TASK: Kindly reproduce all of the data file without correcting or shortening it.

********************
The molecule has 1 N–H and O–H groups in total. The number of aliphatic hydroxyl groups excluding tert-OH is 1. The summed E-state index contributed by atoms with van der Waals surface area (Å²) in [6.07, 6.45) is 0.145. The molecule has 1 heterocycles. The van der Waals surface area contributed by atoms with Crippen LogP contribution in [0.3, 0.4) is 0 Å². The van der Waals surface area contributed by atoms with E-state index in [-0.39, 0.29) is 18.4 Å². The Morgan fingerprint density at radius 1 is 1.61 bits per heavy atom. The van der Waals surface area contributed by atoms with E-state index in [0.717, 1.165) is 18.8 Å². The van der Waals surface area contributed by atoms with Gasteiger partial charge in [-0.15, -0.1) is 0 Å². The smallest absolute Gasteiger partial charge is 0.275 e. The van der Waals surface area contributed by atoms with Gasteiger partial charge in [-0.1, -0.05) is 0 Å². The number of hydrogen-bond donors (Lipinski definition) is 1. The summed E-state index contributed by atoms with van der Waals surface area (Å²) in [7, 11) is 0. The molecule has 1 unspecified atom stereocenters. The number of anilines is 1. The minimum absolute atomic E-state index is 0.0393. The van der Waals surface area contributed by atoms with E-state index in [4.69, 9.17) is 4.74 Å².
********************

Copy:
The molecule has 1 N–H and O–H groups in total. The number of aliphatic hydroxyl groups excluding tert-OH is 1. The summed E-state index contributed by atoms with van der Waals surface area (Å²) in [6.07, 6.45) is 0.145. The molecule has 1 heterocycles. The van der Waals surface area contributed by atoms with Crippen LogP contribution in [0.3, 0.4) is 0 Å². The van der Waals surface area contributed by atoms with E-state index in [-0.39, 0.29) is 18.4 Å². The Morgan fingerprint density at radius 1 is 1.61 bits per heavy atom. The van der Waals surface area contributed by atoms with E-state index in [0.717, 1.165) is 18.8 Å². The van der Waals surface area contributed by atoms with Gasteiger partial charge in [-0.15, -0.1) is 0 Å². The smallest absolute Gasteiger partial charge is 0.275 e. The van der Waals surface area contributed by atoms with Gasteiger partial charge in [-0.1, -0.05) is 0 Å². The number of hydrogen-bond donors (Lipinski definition) is 1. The summed E-state index contributed by atoms with van der Waals surface area (Å²) in [7, 11) is 0. The molecule has 1 unspecified atom stereocenters. The number of anilines is 1. The minimum absolute atomic E-state index is 0.0393. The van der Waals surface area contributed by atoms with E-state index in [4.69, 9.17) is 4.74 Å².